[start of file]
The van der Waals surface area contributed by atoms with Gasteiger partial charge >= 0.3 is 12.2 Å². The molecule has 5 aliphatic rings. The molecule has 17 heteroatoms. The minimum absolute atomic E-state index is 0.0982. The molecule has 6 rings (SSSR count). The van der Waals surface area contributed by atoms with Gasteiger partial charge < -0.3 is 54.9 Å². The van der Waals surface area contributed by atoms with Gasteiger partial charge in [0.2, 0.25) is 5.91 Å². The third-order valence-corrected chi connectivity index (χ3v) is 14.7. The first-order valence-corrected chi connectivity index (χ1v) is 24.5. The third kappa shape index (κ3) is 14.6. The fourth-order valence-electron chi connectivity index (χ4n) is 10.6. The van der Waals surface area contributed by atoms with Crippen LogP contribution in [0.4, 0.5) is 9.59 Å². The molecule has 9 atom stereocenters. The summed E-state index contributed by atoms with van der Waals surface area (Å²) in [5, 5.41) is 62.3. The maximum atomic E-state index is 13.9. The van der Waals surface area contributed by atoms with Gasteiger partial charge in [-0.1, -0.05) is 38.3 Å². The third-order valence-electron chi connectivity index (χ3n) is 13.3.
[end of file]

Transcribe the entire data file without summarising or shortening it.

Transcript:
The van der Waals surface area contributed by atoms with Gasteiger partial charge >= 0.3 is 12.2 Å². The molecule has 5 aliphatic rings. The molecule has 17 heteroatoms. The minimum absolute atomic E-state index is 0.0982. The molecule has 6 rings (SSSR count). The van der Waals surface area contributed by atoms with Gasteiger partial charge < -0.3 is 54.9 Å². The van der Waals surface area contributed by atoms with Gasteiger partial charge in [0.2, 0.25) is 5.91 Å². The third-order valence-corrected chi connectivity index (χ3v) is 14.7. The first-order valence-corrected chi connectivity index (χ1v) is 24.5. The third kappa shape index (κ3) is 14.6. The fourth-order valence-electron chi connectivity index (χ4n) is 10.6. The van der Waals surface area contributed by atoms with Crippen LogP contribution in [0.4, 0.5) is 9.59 Å². The molecule has 9 atom stereocenters. The summed E-state index contributed by atoms with van der Waals surface area (Å²) in [5, 5.41) is 62.3. The maximum atomic E-state index is 13.9. The van der Waals surface area contributed by atoms with Gasteiger partial charge in [-0.1, -0.05) is 38.3 Å². The third-order valence-electron chi connectivity index (χ3n) is 13.3.